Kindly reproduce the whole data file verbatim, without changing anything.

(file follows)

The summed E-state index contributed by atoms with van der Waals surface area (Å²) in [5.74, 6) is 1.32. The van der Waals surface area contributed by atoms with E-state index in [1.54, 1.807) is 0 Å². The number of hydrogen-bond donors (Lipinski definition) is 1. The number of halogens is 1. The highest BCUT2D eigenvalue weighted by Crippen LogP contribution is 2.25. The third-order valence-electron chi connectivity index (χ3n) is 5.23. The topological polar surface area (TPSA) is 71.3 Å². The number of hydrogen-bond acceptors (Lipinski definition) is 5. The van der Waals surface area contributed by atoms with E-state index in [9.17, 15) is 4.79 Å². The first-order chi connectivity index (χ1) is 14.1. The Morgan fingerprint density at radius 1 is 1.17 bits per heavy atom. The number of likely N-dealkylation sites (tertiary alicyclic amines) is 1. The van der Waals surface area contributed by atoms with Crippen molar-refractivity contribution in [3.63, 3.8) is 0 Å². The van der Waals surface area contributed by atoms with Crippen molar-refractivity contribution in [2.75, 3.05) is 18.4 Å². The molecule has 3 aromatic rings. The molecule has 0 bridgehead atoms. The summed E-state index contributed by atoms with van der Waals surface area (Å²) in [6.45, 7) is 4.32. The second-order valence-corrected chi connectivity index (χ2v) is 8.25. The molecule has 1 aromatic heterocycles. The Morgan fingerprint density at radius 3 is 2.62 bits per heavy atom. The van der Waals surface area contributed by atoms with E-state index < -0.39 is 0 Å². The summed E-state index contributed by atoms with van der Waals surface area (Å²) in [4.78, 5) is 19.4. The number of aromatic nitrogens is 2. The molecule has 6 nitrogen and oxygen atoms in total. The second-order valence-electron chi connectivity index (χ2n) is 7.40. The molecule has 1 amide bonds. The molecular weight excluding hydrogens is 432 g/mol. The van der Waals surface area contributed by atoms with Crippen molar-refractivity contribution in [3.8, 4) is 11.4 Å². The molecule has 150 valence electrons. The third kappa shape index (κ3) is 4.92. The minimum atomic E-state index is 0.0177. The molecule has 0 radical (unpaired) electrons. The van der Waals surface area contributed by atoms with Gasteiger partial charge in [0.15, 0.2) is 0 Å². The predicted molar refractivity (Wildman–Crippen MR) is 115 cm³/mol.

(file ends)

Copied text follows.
The summed E-state index contributed by atoms with van der Waals surface area (Å²) in [5.74, 6) is 1.32. The van der Waals surface area contributed by atoms with E-state index in [1.54, 1.807) is 0 Å². The number of hydrogen-bond donors (Lipinski definition) is 1. The number of halogens is 1. The highest BCUT2D eigenvalue weighted by Crippen LogP contribution is 2.25. The third-order valence-electron chi connectivity index (χ3n) is 5.23. The topological polar surface area (TPSA) is 71.3 Å². The number of hydrogen-bond acceptors (Lipinski definition) is 5. The van der Waals surface area contributed by atoms with E-state index in [9.17, 15) is 4.79 Å². The first-order chi connectivity index (χ1) is 14.1. The Morgan fingerprint density at radius 1 is 1.17 bits per heavy atom. The number of likely N-dealkylation sites (tertiary alicyclic amines) is 1. The van der Waals surface area contributed by atoms with Crippen molar-refractivity contribution in [3.63, 3.8) is 0 Å². The van der Waals surface area contributed by atoms with Crippen molar-refractivity contribution in [2.75, 3.05) is 18.4 Å². The molecule has 3 aromatic rings. The molecule has 0 bridgehead atoms. The summed E-state index contributed by atoms with van der Waals surface area (Å²) in [6.45, 7) is 4.32. The second-order valence-corrected chi connectivity index (χ2v) is 8.25. The molecule has 1 aromatic heterocycles. The Morgan fingerprint density at radius 3 is 2.62 bits per heavy atom. The van der Waals surface area contributed by atoms with E-state index < -0.39 is 0 Å². The summed E-state index contributed by atoms with van der Waals surface area (Å²) in [4.78, 5) is 19.4. The number of aromatic nitrogens is 2. The molecule has 6 nitrogen and oxygen atoms in total. The second-order valence-electron chi connectivity index (χ2n) is 7.40. The molecule has 1 amide bonds. The molecular weight excluding hydrogens is 432 g/mol. The van der Waals surface area contributed by atoms with Crippen molar-refractivity contribution in [3.8, 4) is 11.4 Å². The molecule has 150 valence electrons. The third kappa shape index (κ3) is 4.92. The minimum atomic E-state index is 0.0177. The molecule has 0 radical (unpaired) electrons. The van der Waals surface area contributed by atoms with Gasteiger partial charge in [0.15, 0.2) is 0 Å². The predicted molar refractivity (Wildman–Crippen MR) is 115 cm³/mol.